39. SSRI’s and other serotonergic agents • By all accounts serotonin is important in addictions • But results from treatment trials? • Some say yes, some say no, others maybe. • Does the target audience matter?

  40. Sertraline Percent Days Drinking Type A – Low risk/severity Type B – High risk/severity Pettinati, 2000

  41. Conclusions Alcoholism is a major public health problem associated with medical, psychiatric, and economic consequences Alcoholism is a Brain Disorder Activates & dysregulates reward-related circuits Important genetic basis Responds to Pharmacotherapy Stigma prevents its proper diagnosis and treatment Understanding the biological basis of alcoholism will reduce its stigma and improve its prognosis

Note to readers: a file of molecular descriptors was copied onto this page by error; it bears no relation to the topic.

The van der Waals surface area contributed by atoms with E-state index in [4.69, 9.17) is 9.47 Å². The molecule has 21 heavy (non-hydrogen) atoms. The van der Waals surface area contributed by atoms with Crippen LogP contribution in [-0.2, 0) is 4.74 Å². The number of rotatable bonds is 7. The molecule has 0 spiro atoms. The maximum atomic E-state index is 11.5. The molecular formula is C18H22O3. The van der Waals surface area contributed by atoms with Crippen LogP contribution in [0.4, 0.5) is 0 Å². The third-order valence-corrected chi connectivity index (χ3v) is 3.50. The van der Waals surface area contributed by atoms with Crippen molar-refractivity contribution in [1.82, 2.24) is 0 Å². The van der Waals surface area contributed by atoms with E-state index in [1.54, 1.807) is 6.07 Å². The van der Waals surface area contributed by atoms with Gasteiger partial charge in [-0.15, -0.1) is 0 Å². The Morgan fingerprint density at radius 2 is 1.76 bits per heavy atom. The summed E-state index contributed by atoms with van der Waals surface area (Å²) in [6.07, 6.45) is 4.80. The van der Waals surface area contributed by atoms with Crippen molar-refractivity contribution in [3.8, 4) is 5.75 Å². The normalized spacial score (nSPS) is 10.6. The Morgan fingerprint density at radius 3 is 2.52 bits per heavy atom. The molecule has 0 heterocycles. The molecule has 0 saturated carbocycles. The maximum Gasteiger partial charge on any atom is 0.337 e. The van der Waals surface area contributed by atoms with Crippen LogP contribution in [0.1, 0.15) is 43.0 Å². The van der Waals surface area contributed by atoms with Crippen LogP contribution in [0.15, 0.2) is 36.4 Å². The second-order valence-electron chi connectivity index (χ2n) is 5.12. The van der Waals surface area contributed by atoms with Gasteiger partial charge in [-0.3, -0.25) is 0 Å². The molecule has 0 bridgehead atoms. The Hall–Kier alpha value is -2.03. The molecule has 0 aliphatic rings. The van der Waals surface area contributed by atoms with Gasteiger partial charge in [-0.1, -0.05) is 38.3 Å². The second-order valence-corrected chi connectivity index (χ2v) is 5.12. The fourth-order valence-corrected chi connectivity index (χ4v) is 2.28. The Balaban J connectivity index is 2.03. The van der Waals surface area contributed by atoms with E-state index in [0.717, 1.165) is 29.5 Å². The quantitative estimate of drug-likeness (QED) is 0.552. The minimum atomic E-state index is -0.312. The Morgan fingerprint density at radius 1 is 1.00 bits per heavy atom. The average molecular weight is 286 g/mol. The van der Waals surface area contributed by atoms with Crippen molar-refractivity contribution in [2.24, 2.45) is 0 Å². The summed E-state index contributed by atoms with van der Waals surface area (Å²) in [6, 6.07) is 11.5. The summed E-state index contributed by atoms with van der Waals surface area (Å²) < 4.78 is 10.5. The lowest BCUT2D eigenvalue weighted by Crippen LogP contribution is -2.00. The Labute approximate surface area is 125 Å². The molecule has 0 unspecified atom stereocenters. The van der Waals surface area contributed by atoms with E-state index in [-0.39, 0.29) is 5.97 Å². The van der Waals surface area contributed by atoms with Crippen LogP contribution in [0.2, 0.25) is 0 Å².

42. What Are the Terms? Social/Moderate Drinker • Generally defined as drinking no more than 2 drinks per day • No binge drinking • Modified for women (1 drinks per day) • Modified for older adults (1 drinks per day)

  43. What is a Drink?

  44. Factors Modifying the Ethanol Elimination Rate • There is a 3-4 fold variability in the rate of ethanol elimination by humans because of genetic and environmental factors, including • Sex / genetic factors • Age • Race • Food • biological rhythms • Exercise • Alcoholism • Drugs / medications

  45. Know Your State’s Consumption U.S. Total = 2.18 1.99 or below 2.00 to 2.24 2.25 to 2.49 2.50 or over DC